Darwin: Termite mounds in Litchfield NP

On our tour of Litchfield National Park I learned that there are two types of termite mounds: Cathedral and Magnetic.

As the name suggests, the Cathedral mounds sort of look like a cathedral.  They are tall and sort of rounded and grow very tall. They can last up to 50 years.



You can see how tall they are compared to these people.


The Magnetic termite mounds are called that because they grow north to south to minimise the amount of sunlight during the day.  They are amazing structures.  The have arches, tunnels, chimneys and even insulation.

There seemed to be a lot more of the magnetic mounds that we saw but because they just seem to ‘pop’ out of the ground they can be found anywhere.  Another thing I noticed is the they are not mixed. The cathedral mounds seemed to grow in one part of the park and the magnetic mounds in another part.



A cross-section of one of the mounds.


Darwin: Charles Darwin NP military bunker

The bunker was built during WW2 to hold ammunition. It was deemed far enough inland to avoid being a target for the Japanese.  The bunker has been transformed into a museum which details Darwin’s role in the war.  During World War II, this area was part of a network of military sites that formed Australia’s front line of defence.










Darwin: Old Town Hall ruins


The old Town Hall amazingly survived the bombing of Darwin by the Japanese only to be wiped out by Cyclone Tracey in 1974.  The ruins were built during the Pine Creek Gold Rush in 1883.  These days the decay of the ruins has been slowed by modern-day conservation techniques.  They are used as an outdoor theatre.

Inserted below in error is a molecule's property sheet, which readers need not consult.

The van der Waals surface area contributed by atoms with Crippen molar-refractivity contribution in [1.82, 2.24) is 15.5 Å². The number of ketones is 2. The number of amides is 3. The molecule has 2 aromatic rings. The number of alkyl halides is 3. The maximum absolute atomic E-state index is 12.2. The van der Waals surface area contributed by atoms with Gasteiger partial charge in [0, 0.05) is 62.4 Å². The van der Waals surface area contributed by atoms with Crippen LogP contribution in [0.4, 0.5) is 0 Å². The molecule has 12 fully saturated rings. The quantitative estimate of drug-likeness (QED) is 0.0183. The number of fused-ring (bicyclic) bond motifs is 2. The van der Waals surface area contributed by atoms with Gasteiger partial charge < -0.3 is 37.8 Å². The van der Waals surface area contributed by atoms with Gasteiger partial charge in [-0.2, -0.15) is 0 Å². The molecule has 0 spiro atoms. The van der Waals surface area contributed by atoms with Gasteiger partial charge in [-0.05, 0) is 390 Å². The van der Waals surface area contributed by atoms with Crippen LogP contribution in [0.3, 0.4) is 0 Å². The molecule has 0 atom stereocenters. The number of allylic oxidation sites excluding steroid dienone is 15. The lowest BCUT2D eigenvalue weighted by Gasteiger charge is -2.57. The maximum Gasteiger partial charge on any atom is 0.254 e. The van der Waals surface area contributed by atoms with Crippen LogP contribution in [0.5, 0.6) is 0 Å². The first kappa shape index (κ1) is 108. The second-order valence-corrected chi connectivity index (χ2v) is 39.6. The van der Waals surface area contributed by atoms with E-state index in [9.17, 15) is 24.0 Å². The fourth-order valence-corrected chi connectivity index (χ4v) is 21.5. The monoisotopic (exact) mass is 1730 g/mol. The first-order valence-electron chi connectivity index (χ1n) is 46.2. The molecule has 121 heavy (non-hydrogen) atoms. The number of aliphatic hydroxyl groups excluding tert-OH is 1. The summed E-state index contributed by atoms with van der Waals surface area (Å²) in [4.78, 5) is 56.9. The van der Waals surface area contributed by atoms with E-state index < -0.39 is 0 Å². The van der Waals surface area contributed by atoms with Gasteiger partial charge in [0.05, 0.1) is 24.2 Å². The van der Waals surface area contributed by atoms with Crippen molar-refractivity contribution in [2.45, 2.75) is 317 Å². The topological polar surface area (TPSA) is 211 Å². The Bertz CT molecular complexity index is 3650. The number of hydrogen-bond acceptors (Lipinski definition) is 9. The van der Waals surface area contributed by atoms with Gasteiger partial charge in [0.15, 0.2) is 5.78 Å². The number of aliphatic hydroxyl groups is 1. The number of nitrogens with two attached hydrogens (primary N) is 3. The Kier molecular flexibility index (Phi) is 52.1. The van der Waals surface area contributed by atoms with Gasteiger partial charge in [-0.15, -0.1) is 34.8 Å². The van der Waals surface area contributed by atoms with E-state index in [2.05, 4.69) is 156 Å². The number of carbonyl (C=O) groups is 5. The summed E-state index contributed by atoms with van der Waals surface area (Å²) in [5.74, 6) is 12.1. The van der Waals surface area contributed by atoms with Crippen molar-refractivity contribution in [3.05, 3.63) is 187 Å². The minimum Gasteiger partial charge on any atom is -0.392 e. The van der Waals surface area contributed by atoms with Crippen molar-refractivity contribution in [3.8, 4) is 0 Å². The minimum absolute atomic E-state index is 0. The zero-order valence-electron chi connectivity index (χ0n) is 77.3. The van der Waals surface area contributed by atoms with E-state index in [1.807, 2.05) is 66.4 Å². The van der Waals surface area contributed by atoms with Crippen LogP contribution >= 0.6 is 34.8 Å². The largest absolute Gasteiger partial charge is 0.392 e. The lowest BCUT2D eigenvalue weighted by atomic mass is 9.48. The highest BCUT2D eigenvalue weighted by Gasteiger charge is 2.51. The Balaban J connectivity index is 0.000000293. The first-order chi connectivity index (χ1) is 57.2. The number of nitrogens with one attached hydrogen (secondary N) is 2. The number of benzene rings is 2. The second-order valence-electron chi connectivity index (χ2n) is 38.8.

The Bombing of Darwin memorial plaque

Before we went to Darwin I knew little about the bombing in 1942 during WW2.  It happened soon after the bombing of Pearl Harbour and was organised by the same Commander.  It was a strategic bombing rather than an invasion as I had been taught in school.  The Japanese were preparing to invade Timor.  With Darwin being so close to Timor they could easily have helped defend Timor from the military bases protecting the northern coast of Australia. The information on these plaques provides a lot of really interesting information.












A trip down Katherine Gorge

After our lunch at the Nitmiluk Visitors Centre we drove down to where the boat was moored to start our two hour tour of Katherine Gorge.

I didn’t know it beforehand but Katherine Gorge is made up of thirteen gorges.  During the wet season it becomes one with the higher water levels. It follows the Katherine River, which begins in Kakadu. We were there early in the dry season when the water levels had begun to drop.  The boat travelled to the end of the first gorge where it stopped.  We had to walk a few hundred metres to the get on to the next boat. It was funny having to do that.  It was a really interesting walk and gave us a chance to take in the scenery rather than just cruising beside it.  The sandstone walls rise more than 100m above the water and are marked with erosion from millions of years.


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Crocodiles love to sun themselves on the sandbanks.  The sign on the sand warns visitors of this.

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Emerald Springs Roadhouse

To say I was surprised by how good this roadhouse is would be putting it mildly.  Our tour stopped here for breakfast on our way to Katherine.  Our driver told us that it used to be a normal (but unsuccessful) roadhouse until the current owners bought the property and transformed it.  We didn’t get time to look around much but were impressed by the gardens and laid-back feeling of the area.  The food was great.  Mum and I had raisin toast but Dad had an egg and bacon sandwich which looked delicious.

On their website, they advertise having the only cappuccino machine between Darwin and Katherine, therefore having the best coffee around.  I’m not a coffee drinker so can’t confirm that.

We also stopped off here on the way home from Katherine for dinner.  I ate one of the nicest Caesar salads I’ve ever eaten.




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